Harvard Educational Review
  1. Winter 2021 Issue »

    On the Intersectional Amplification of Barriers to College Internships

    A Comparative Case Study Analysis

    Matthew Wolfgram, Brian Vivona, and Tamanna Akram
    In this article, authors Matthew Wolfgram, Brian Vivona, and Tamanna Akram present a comparative case study analysis of five students from a comprehensive, urban Hispanic-Serving Institution whose experiences exemplify a coordination of intersectional factors that amplify barriers to internship participation. Research shows that college internships yield academic, economic, and professional benefits. However, the opportunity to locate and participate in internships is not equal across student demographic and socioeconomic contexts. There are multiple complex barriers to internship participation for students who are socially and institutionally minoritized by race, gender, and other contextual factors, including finances, work responsibilities, travel, and gendered familial obligations. These factors intersect with systems of power and privilege to amplify challenges and foreclose futures. The authors argue that the delineation of barriers into types alone, such as financial, social, and cultural, without additional analysis of the dynamics of how such barriers intersect and amplify, runs the risk of misconstruing students’ actual experiences when they struggle to access internships and other educational opportunities.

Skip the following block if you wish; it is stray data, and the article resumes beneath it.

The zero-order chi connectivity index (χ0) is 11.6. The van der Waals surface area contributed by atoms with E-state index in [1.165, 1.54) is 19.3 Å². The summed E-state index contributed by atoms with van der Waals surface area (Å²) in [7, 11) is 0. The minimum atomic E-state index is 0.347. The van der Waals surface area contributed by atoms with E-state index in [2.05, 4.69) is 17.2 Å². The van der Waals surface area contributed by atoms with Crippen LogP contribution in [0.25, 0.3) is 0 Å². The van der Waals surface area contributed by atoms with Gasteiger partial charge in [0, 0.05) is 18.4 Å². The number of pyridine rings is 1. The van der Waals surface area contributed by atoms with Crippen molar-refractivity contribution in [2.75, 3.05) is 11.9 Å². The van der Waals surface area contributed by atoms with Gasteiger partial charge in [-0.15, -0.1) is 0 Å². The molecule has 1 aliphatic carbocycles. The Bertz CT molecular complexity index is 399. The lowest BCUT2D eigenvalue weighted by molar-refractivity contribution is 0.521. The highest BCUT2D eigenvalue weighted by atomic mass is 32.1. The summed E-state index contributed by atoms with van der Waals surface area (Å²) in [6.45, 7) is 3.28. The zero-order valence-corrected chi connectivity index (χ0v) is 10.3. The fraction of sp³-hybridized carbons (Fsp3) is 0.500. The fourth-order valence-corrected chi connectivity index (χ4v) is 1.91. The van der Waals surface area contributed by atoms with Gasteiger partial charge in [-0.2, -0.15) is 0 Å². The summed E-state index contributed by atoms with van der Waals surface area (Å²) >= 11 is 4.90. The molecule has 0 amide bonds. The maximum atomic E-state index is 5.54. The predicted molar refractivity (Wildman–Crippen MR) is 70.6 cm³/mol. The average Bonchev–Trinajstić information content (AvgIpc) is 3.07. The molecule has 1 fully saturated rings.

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    Matthew Wolfgram (https://orcid.org/0000-0002-5050-0746) is a senior researcher at the Center for Research on College-Workforce Transitions at the Wisconsin Center for Education Research, University of Wisconsin–Madison. He employs ethnography and other qualitative research methods, including participatory action research, to study the higher education and career experiences of minoritized college students.

    Brian Vivona (https://orcid.org/0000-0001-9345-1027) is an associate professor at Northeastern Illinois University, where he teaches courses in adult learning and teaching, foundations of human resource development, and organizational needs assessment. He is also a research affiliate at the University of Wisconsin Center for Research on College-Workforce Transitions. Much of his work has focused on formal and informal learning in the workplace. His work has appeared in Teaching & Learning in Nursing, European Journal of Training and Development, Advances in Developing Human Resources, and PAACE Journal of Lifelong Learning.

    Tamanna Akram is a project assistant at the Center for Research on College-Workforce Transitions and a recent graduate from the Robert M. La Follette School of Public Affairs at the University of Wisconsin–Madison. Originally from Dhaka, Bangladesh, she holds BAs in government and theater arts from Lawrence University, and she spent a year working as the advancement coordinator for the Writers Theatre in Glencoe, Illinois. Akram has both academic and experiential backgrounds in policy, fundraising, advocacy, and nonprofit work. She has significant international field research experience in development, women’s empowerment, and sustainability in Bangladesh, China, Sierra Leone, and Jamaica.